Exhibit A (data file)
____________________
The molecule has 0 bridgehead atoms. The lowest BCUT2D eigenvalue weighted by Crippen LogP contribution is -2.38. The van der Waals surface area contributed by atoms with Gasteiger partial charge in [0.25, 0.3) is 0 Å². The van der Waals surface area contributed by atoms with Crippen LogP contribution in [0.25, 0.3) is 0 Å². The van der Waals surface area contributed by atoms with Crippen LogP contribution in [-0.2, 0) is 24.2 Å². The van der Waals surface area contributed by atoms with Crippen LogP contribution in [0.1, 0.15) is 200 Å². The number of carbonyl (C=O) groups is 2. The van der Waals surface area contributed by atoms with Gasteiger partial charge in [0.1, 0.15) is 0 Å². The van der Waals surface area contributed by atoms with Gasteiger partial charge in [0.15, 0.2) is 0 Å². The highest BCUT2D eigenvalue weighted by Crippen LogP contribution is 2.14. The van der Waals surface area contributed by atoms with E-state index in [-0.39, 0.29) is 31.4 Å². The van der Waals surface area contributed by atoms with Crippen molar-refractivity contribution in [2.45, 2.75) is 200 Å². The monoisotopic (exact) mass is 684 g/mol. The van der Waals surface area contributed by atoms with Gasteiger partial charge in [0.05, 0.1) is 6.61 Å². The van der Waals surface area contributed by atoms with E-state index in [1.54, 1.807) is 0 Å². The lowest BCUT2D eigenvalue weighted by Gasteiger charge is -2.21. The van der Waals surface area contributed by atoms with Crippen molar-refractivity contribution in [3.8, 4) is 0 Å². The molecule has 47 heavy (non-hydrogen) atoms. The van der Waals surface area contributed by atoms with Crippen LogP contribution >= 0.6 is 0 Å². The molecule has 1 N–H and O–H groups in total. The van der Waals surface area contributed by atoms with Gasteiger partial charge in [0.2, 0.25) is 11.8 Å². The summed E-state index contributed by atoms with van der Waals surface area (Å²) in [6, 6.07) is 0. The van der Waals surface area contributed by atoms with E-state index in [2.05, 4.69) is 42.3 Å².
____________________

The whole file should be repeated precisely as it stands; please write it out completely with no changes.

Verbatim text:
The molecule has 0 bridgehead atoms. The lowest BCUT2D eigenvalue weighted by Crippen LogP contribution is -2.38. The van der Waals surface area contributed by atoms with Gasteiger partial charge in [0.25, 0.3) is 0 Å². The van der Waals surface area contributed by atoms with Crippen LogP contribution in [0.25, 0.3) is 0 Å². The van der Waals surface area contributed by atoms with Crippen LogP contribution in [-0.2, 0) is 24.2 Å². The van der Waals surface area contributed by atoms with Crippen LogP contribution in [0.1, 0.15) is 200 Å². The number of carbonyl (C=O) groups is 2. The van der Waals surface area contributed by atoms with Gasteiger partial charge in [0.1, 0.15) is 0 Å². The van der Waals surface area contributed by atoms with Gasteiger partial charge in [0.15, 0.2) is 0 Å². The highest BCUT2D eigenvalue weighted by Crippen LogP contribution is 2.14. The van der Waals surface area contributed by atoms with E-state index in [-0.39, 0.29) is 31.4 Å². The van der Waals surface area contributed by atoms with Crippen molar-refractivity contribution in [2.45, 2.75) is 200 Å². The monoisotopic (exact) mass is 684 g/mol. The van der Waals surface area contributed by atoms with Gasteiger partial charge in [0.05, 0.1) is 6.61 Å². The van der Waals surface area contributed by atoms with E-state index in [1.54, 1.807) is 0 Å². The lowest BCUT2D eigenvalue weighted by Gasteiger charge is -2.21. The van der Waals surface area contributed by atoms with Crippen molar-refractivity contribution in [3.8, 4) is 0 Å². The molecule has 47 heavy (non-hydrogen) atoms. The van der Waals surface area contributed by atoms with Crippen LogP contribution >= 0.6 is 0 Å². The molecule has 1 N–H and O–H groups in total. The van der Waals surface area contributed by atoms with Gasteiger partial charge in [0.2, 0.25) is 11.8 Å². The summed E-state index contributed by atoms with van der Waals surface area (Å²) in [6, 6.07) is 0. The van der Waals surface area contributed by atoms with E-state index in [2.05, 4.69) is 42.3 Å².